Abstract: "The complete mitochondrial genomes (mitogenomes) of Taeniopteryx ugola and Doddsia occidentalis (Plecoptera: Taeniopterygidae) were firstly sequenced from the family Taeniopterygidae. The 15,353-bp long mitogenome of T. ugola and the 16,020-bp long mitogenome of D. occidentalis each contained 37 genes including 13 protein-coding genes (PCGs), 22 transfer RNA genes (tRNAs), two ribosomal RNA genes (rRNAs) and a control region (CR). The mitochondrial gene arrangement of the two taeniopterygids and other stoneflies was identical with the putative ancestral mitogenome of Drosophila yakuba. Most PCGs used standard ATN start codons and TAN termination codons. Twenty-one of the 22 tRNAs in each mitogenome could fold into the cloverleaf secondary structures, while the dihydrouridine (DHU) arm of trnSer (AGN) was reduced or absent. Stem-loop (SL) structures, poly-T stretch, poly-[AT]n stretch and tandem repeats were found in the CRs of the two mitogenomes. The phylogenetic analyses using Bayesian inference (BI) and maximum likelihood methods (ML) generated identical results, both supporting the monophyly of all stonefly families and the two infraorders, Systellognatha and Euholognatha. Taeniopterygidae was grouped with another two families from Euholognatha. The relationships within Plecoptera were recovered as (((Perlidae + Peltoperlidae) + ((Pteronarcyidae + Chloroperlidae) + Styloperlidae)) + ((Capniidae + Taeniopterygidae) + Nemouridae)) + Gripopterygidae."

Duffield,RM and Nelson,CH 1998 Stoneflies (Plecoptera) in the diet of brook trout (Salvelinus fontinalis Mitchell) in Libby Creek, Wyoming, USA. Hydrobiologia 380, 59-65.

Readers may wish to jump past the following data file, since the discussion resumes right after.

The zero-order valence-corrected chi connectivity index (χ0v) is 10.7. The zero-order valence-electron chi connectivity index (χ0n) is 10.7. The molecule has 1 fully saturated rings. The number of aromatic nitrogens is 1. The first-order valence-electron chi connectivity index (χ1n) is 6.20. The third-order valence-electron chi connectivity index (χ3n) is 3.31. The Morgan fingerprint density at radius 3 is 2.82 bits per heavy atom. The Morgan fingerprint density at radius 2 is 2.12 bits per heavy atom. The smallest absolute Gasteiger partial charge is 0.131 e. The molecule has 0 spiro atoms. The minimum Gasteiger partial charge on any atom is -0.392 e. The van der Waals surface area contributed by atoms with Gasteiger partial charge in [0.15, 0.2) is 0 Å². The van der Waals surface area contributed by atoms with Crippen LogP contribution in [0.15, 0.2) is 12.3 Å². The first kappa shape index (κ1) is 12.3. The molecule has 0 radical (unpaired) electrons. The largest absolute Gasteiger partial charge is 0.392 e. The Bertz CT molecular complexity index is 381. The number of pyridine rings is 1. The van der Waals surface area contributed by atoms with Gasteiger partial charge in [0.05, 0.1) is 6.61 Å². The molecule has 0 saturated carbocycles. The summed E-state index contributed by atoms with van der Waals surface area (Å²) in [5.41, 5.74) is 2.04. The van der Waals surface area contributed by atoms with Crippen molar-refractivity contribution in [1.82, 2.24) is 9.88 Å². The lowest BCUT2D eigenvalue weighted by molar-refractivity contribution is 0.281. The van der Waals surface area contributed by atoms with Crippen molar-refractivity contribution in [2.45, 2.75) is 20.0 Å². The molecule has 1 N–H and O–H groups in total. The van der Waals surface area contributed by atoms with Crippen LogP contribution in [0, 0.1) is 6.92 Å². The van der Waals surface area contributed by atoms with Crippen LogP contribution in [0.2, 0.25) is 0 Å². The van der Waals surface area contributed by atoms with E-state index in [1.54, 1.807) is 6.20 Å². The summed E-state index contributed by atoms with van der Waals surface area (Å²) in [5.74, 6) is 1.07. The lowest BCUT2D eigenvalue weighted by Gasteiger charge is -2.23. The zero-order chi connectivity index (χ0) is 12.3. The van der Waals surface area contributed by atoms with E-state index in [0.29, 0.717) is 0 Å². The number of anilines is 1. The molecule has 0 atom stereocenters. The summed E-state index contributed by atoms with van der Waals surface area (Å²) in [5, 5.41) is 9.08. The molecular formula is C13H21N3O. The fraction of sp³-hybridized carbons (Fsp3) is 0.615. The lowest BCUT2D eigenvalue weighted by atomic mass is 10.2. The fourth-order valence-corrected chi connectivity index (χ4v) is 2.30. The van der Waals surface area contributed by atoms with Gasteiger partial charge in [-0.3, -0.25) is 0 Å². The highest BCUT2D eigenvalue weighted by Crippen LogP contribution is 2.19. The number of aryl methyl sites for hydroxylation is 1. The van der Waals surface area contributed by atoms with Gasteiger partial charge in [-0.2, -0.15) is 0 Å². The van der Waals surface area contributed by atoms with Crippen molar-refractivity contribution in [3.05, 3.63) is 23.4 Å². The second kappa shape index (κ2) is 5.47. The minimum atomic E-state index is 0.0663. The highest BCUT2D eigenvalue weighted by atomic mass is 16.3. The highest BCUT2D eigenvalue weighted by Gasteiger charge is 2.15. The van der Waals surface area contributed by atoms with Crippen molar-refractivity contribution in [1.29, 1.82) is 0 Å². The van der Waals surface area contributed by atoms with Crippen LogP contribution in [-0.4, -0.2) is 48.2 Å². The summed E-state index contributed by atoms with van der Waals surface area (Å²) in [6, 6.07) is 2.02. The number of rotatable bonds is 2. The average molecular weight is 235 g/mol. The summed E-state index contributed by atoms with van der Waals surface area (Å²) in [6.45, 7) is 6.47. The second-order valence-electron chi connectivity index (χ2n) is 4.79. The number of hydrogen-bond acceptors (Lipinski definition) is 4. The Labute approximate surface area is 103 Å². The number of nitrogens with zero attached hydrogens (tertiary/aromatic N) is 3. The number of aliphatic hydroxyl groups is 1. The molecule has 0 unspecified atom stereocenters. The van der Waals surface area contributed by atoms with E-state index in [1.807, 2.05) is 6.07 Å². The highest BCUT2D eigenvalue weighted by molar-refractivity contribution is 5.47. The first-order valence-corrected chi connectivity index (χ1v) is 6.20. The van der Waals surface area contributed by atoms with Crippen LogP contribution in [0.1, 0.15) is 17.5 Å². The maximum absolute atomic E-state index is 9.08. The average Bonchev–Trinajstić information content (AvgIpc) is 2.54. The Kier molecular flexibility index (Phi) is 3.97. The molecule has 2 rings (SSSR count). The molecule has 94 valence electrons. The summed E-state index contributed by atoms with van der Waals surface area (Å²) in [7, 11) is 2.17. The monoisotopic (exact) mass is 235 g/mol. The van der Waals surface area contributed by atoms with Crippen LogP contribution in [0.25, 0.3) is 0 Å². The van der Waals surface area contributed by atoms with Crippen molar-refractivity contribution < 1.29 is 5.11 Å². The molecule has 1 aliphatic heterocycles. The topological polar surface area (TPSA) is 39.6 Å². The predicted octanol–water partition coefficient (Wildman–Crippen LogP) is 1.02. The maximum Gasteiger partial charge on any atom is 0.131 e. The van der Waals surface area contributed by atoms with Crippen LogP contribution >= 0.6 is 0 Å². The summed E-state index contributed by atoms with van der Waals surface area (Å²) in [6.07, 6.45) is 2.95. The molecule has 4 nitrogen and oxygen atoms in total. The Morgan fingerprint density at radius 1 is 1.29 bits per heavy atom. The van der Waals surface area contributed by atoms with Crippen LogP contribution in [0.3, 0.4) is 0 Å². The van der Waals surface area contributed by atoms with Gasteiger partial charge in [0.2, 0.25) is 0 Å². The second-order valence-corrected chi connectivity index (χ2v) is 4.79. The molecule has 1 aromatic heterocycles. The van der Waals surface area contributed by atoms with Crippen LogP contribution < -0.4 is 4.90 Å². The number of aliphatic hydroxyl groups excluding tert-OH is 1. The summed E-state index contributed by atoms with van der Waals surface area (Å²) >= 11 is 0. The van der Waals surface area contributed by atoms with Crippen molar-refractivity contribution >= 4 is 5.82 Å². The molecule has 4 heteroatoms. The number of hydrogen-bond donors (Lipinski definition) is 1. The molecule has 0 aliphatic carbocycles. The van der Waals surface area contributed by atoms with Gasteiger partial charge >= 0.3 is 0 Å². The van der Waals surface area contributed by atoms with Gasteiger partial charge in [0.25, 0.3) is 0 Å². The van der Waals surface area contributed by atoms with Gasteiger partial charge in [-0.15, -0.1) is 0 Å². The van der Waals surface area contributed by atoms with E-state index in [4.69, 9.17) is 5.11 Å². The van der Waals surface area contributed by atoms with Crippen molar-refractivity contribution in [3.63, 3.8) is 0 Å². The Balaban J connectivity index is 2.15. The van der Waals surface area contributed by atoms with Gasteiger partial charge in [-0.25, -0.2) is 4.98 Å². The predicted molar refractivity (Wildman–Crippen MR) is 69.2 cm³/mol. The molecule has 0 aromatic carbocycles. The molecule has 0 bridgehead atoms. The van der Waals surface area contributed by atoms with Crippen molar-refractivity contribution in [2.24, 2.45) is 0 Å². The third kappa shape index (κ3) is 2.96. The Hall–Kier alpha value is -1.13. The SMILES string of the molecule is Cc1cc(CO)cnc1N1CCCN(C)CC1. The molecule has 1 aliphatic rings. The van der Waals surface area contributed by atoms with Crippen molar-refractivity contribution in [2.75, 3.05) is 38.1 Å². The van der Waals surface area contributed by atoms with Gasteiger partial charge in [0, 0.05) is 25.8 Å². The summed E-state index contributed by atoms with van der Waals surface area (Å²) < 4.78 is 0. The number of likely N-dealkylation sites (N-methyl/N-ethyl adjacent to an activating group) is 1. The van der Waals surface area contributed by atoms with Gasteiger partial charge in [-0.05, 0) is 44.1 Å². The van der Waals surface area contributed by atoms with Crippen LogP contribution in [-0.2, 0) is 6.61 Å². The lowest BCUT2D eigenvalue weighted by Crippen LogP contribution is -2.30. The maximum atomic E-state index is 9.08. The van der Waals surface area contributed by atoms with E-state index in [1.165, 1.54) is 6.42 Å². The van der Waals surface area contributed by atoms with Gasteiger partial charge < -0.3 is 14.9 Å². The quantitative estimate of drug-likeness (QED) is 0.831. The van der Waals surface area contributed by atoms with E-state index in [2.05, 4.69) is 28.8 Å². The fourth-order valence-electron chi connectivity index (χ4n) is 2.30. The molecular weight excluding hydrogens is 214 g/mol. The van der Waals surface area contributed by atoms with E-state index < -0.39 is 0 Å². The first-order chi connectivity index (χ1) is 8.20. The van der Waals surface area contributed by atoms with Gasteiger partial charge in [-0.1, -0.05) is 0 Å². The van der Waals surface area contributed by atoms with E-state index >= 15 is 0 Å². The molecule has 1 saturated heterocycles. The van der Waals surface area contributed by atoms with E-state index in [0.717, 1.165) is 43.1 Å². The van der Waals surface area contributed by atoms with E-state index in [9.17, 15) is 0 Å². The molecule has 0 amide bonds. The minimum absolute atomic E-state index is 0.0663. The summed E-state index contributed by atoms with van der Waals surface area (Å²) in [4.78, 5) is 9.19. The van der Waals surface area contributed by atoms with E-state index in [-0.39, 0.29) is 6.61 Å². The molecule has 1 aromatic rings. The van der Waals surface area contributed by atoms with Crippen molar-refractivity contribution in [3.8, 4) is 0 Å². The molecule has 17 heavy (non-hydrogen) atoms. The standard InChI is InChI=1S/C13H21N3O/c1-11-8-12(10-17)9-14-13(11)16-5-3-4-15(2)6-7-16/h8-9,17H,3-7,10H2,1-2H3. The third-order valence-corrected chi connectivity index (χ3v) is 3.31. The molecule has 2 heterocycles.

Although collected as adults in the streamside vegetation, Doddsia occidentalis was not found in the stomach contents of the trout living in the stream.

Jacobi,GZ and Baumann,RW 1983 Winter stoneflies (Plecoptera) of New Mexico. The Great Basin Naturalist 43(4) 585-591.
     This paper extends the range of D. occidentalis to New Mexico.

Kondratieff,BC and Baumann,RW 2002 A review of the stoneflies of Colorado with description of a new species of Capnia (Plecoptera: Capniidae). Transactions of American Entomological Society 128 3, 385-401.
     Quote from page 392: " Nymphs can be very common in high elevations streams (3,000 m) throughout the Mountain region."

Needham,JG and Claassen,PW 1925 A Monograph of the Plecoptera of North America. Entomological Society of America, Lafayette, Indiana. 397 pages.

Stewart,KW and Stark,BP 2002 Nymphs of North American Stonefly Genera. 2nd edition The Caddis Press, Columbus, Ohio. 510 pages.
     There is an excellent set of scanning electron photographs of D. occidentalis mouthparts on page 89, figure 5.4

Stark,BP; Oblad,BR; Gaufin,AR 1973 An annotated list of the Stoneflies (Plecoptera) of Colorado Part I. Entomological News 84 9, 269-277.

Stewart,KW; Harper,PP 1996 Plecoptera. In: An Introduction to the Aquatic Insects of North America. 3rd ed. Eds: Merritt,RW; Cummins,KW Kendall/Hunt Publishing Company, Dubuque, Iowa, 217-266.
     Illustration of larval hair fringe on page 226, figure 14.16

Stewart,KW and Stark,BP 2002 Nymphs of North American Stonefly Genera. 2nd edition The Caddis Press, Columbus, Ohio. 510 pages.
     Illustrations of nymph on pages 230-231, figures 10.3-10.4


epiproct

nymph cerci

Wing